With live concerts suspended all over the world, among the casualties was a performance of Haydn’s oratorio The Creation by the ensemble Arcangelo at London’s Barbican Centre on 1 April.
When I noticed it on the calendar months ago, I chuckled. Not only would the concert neatly coincide with Haydn’s birthday on 31 March, it also harkened back to a historical moment: The Creation was featured in a gala 1808 performance in Vienna honoring Haydn for his 76th birthday. The composer, seated in an armchair, was carried into the hall through a standing, cheering crowd. Brass fanfares were sounded, adulatory poems were read, and “Haydn received from all who could get near him the sincerest proofs of high esteem.” 
Maybe Arcangelo’s birthday-related timing was just down to practical matters, but to me it looked like a mischievous wink. As co-editor of The Cambridge Haydn Encyclopedia, I spent the past several years writing, commissioning, shepherding, and editing Haydn scholarship, only to wrap up the monumental project at the very moment when the classical music world, in one giant fortissimo tutti, turned its attention to Beethoven, thanks to his great big, irresistibly round 250th birthday. Cue the Beethoven concert marathons, tours, exhibitions, pilgrimages, souvenirs, commemorative stamp, even a brand: #BTHVN2020.
On the other hand, perhaps Arcangelo planned to make strategic, coattail-riding reference to Beethoven. Certainly, scholars and commentators are fond of describing The Creation in see-how-Haydn-was-just-as-important-as-Beethoven terms. The work, particularly the extraordinary opening (“and there was light!”) is often said to epitomize the aesthetic category of the sublime – a category virtually synonymous with Beethoven – and to have served as inspiration for Beethoven’s Pastoral Symphony (in its musical imitations of nature) and the “Ode to Joy” lyrics of his Ninth (in its deist, even interfaith spiritual message).
In this narrative, the 1808 Creation concert also plays a relevant part. Some contemporary reports mention that Beethoven was in attendance, whereas by 1812 the story was embellished such that Beethoven was not just present but paying tribute. Embellishment became accepted detail: Haydn biographer H. C. Robbins Landon wrote in Haydn: A Documentary Study (1981), “Beethoven, the tears streaming down his face, bent and kissed the hand of his former teacher.”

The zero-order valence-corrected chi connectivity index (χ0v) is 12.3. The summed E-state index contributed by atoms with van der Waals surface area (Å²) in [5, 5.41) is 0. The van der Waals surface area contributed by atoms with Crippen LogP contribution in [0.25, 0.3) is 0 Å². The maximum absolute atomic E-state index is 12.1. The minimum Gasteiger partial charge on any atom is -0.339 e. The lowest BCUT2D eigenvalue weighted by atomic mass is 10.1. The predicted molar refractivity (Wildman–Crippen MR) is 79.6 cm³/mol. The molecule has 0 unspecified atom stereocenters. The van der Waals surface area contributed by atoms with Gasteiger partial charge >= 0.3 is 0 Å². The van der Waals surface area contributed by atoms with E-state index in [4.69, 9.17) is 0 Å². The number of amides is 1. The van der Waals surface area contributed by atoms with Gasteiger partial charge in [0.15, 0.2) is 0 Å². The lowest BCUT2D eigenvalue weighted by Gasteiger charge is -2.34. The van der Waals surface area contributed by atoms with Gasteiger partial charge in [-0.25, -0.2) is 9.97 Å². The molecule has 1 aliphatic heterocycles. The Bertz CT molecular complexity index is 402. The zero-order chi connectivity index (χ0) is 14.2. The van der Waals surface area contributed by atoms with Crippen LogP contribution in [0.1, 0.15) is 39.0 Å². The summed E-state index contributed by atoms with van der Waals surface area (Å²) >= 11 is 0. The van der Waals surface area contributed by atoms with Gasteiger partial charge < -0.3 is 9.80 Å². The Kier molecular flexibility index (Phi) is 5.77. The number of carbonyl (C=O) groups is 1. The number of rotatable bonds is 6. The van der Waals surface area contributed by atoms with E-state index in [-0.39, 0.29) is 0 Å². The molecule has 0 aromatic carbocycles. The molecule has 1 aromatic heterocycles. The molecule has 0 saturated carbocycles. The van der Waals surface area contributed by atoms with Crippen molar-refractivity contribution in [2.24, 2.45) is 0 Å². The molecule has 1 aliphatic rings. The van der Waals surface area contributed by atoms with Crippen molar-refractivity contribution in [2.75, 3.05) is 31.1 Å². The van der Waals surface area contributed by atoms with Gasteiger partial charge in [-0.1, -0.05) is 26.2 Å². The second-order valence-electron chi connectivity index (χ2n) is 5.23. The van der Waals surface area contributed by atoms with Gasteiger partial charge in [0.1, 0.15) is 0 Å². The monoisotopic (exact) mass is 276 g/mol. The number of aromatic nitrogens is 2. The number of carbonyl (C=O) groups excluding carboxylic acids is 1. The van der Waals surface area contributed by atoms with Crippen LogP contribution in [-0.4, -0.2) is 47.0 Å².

Around the same time that I became aware of Arcangelo’s concert, I read another (even cheekier?) response to the 2020 Binge on Beethoven. Writing in the Chicago Tribune, Smith College Professor Andrea Moore went so far as to suggest an all-out moratorium: “letting Beethoven’s music fall silent for the duration of his 250th anniversary year might give us a new way into hearing it live again.” This was meant to be thought-provoking, of course. Beethoven is already ubiquitous: to program more Beethoven is only to travel yet again down a well-worn path. Unprogramming Beethoven could lead to fresh ways of listening to Beethoven — and it could leave room in the concert hall for “a whole new cohort of composers representative of the world we live in now.”
And here we are, four months into what was to be Beethoven’s year: forget travelling any path, we’re not leaving the house. What’s ubiquitous is cancellations; concert halls are empty. Moore’s moratorium gambit was an abstract intellectual exercise. What has actually unfolded is a dire necessity, an unprogramming of an entirely different order.
Something much bigger than Beethoven is eclipsing Beethoven — along with Beethoven’s partial, temporary, and ultimately unimportant eclipse of Haydn.
Will this real moratorium give us new ears? Will we develop new cultural priorities? I think the answer is yes. For the moment though, I’m just trying to be a good citizen, staying at home.
Here at home, I find myself thinking about what really made The Creation canonic, indeed what kept Haydn’s reputation alive when public interest otherwise waned in the nineteenth century: sheet music versions published for string quartet or piano and voice — that is, arrangements for amateurs to play at home. The Creation never left the repertoire, never left the public conscience, and as a result, neither did Haydn.
A similar story could be told of another monumental Haydn work: “Gott erhalte Franz den Kaiser,” written in honor of Emperor Franz II’s birthday in 1797, now the tune of the German national anthem. This was the epitome of a public-facing composition, its premiere — sung simultaneously in locations in and around Vienna, Hungary, and Italy — a marvel of dynastic propaganda. And yet soon it was heard in arrangements (including the String Quartet Op. 76, No. 3, second movement, and a set of keyboard variations) in private living rooms throughout Europe.
Haydn himself played it at home on his piano on a daily basis in his final, frail years.
A little over a month after his last birthday, on 10 May 1809 the French began their siege of Vienna. Haydn received a visitor: a French officer, who sang an aria from The Creation — paying his respect to Europe’s most celebrated composer, sheltering at home.
 Haydn’s contemporary biographer, Georg August Griesinger, quoted in Matthew Head, “Music with ‘No Past’?: Archaeologies of Joseph Haydn’s The Creation,” 19th-Century Music 23/3 (Spring 2000): 216.
 Cited in Christopher Wiley, “Mythological Motifs in the Biographical Accounts of Haydn’s Later Life” in Richard Chesser and David Wyn Jones, eds. Land of Opportunity: Joseph Haydn and Britain (British Library Board, 2013): 174.
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